For the first year or so after my conversion, I was devoted to my culinary ancestors, and felt bound to a sense that I wanted the food on my table to be “right.” Eventually, I started making little tweaks here and there, amplifying flavors I liked, diminishing or omitting those I wasn’t wild about. Now, almost two years in, I’ve started to develop my own recipes and to incorporate them into my own tablescape and ritual practice. I want to take my own place in my imaginary, culinary web of ancestors. I want to have recipes to pass down to my kids one day, and I want my kids to be able to say, “this is my mom’s recipe,” not “this is a recipe that my mom made.” This happened concurrently with a sort of relaxation I felt about my Judaism. While in the process of converting and in the months afterward, I felt a certain (internal) pressure to be the perfect Jew and “earn my place.” But I don’t want to be the perfect Jew anymore, and I don’t want to feel like my recipes are aspiring to be the “correct,” traditional version of a dish. I just want to be the Jew that I’m meant to be, and I want to make food that tastes good and feels like me.

That’s where my Passover strata comes in.

Similar to a savory bread pudding or a frittata, strata is traditionally made with stale bread and whatever breakfast meat, vegetables, or cheese you have lying around the fridge. I first encountered it at Cherbourg Bakery, a gluten-free bakery I once worked at in my hometown of Columbus, Ohio. Every time I go home (and often, multiple times in one trip), I visit Cherbourg for a piece of strata. Last year during Passover, I thought of it wistfully, as I thought of all things chametz.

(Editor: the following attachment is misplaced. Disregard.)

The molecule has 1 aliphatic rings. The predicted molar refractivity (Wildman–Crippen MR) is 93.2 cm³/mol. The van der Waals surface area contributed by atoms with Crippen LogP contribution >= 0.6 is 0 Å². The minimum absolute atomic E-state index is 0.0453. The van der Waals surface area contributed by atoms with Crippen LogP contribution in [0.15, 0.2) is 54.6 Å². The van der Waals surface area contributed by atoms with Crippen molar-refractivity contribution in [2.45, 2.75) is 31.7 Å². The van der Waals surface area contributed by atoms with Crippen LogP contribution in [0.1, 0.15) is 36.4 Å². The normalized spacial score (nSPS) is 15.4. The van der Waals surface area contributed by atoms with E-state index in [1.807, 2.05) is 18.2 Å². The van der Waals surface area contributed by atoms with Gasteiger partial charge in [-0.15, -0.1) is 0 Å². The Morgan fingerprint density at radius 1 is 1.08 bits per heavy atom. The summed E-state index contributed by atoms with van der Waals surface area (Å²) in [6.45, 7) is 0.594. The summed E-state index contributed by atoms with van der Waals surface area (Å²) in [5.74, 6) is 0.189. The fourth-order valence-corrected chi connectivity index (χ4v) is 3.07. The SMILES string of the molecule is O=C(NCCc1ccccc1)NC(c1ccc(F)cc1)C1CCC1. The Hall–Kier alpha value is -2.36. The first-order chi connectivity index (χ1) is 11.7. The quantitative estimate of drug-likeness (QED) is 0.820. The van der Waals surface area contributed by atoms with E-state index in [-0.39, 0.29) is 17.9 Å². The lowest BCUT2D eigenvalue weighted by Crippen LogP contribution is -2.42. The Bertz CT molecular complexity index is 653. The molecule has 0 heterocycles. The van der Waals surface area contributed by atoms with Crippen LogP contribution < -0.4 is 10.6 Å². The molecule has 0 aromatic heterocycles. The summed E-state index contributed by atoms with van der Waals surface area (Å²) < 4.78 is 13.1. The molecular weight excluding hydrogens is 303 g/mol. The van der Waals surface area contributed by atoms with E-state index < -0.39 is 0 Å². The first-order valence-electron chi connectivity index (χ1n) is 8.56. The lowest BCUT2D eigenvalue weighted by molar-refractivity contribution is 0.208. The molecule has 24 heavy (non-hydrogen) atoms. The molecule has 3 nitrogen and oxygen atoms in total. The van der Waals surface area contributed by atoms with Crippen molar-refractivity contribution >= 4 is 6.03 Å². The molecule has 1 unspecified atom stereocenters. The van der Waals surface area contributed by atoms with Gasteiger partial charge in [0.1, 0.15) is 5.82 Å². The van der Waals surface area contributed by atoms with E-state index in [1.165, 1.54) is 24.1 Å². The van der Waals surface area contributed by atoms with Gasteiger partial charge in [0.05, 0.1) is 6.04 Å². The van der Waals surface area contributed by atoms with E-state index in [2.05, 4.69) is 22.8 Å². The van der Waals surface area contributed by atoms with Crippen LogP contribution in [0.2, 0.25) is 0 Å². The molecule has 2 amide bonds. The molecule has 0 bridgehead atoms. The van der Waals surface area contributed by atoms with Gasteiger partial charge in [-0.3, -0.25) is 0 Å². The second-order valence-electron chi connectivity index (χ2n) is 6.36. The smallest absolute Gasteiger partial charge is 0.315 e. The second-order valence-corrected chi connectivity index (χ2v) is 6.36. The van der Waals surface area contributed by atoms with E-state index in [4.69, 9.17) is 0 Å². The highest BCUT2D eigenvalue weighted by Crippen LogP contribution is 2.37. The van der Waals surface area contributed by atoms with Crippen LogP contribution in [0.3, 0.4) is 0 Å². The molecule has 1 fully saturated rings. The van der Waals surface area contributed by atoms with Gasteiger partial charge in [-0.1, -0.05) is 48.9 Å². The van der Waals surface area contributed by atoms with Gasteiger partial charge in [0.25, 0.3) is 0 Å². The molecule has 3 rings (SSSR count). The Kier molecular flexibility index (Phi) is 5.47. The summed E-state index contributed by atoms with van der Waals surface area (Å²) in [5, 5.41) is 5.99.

Though almost all our holidays revolve around food in some way, I’ve found that I feel more spiritual during the holidays that require some sort of food abstinence, whether that’s fasting on Yom Kippur or not eating leavened bread during Passover. I’ve found Passover breakfasts to be particularly meaningful, because I find them to be very tough. On Passover mornings, when I have to face yet another day without toast, my irritation makes me feel closer to Hashem. “This bites, but I’m doing it for You, big guy,” I tell God as I gaze longingly at my toaster. A rabbi once told me she associates hard-boiled eggs with Passover since that’s what she always eats for breakfast. I tried that last year, and started gagging on day three of Passover eggs. Reminiscing about that hometown strata, I realized that I could Passover-ify it, and use matzo instead of bread. I did so, and a new Passover breakfast tradition was born.

My version of strata takes inspiration from the Seder plate, using parsley and leeks (not the lettuce traditionally used as karpas, but still a green vegetable!), along with feta and za’atar. You can assemble it the night before and put it straight in the oven in the morning, making it easy enough to contend with even when you’re crabby from lack of carbs. It’s great served with something a little acidic: a dollop of yogurt, fresh tomatoes, or a simply dressed green salad. It serves a crowd, but also lasts about a week in the fridge, perfect to turn to on mornings when you just can’t handle another boiled egg.

The Recipe

Za’atar Strata With Matzo, Caramelized Leeks, and Feta

Za’atar Strata With Matzo, Caramelized Leeks, and Feta

Quinn Waller is a podcast producer for Tablet Studios, and she also writes about food on her Substack, Wall Spaghetti.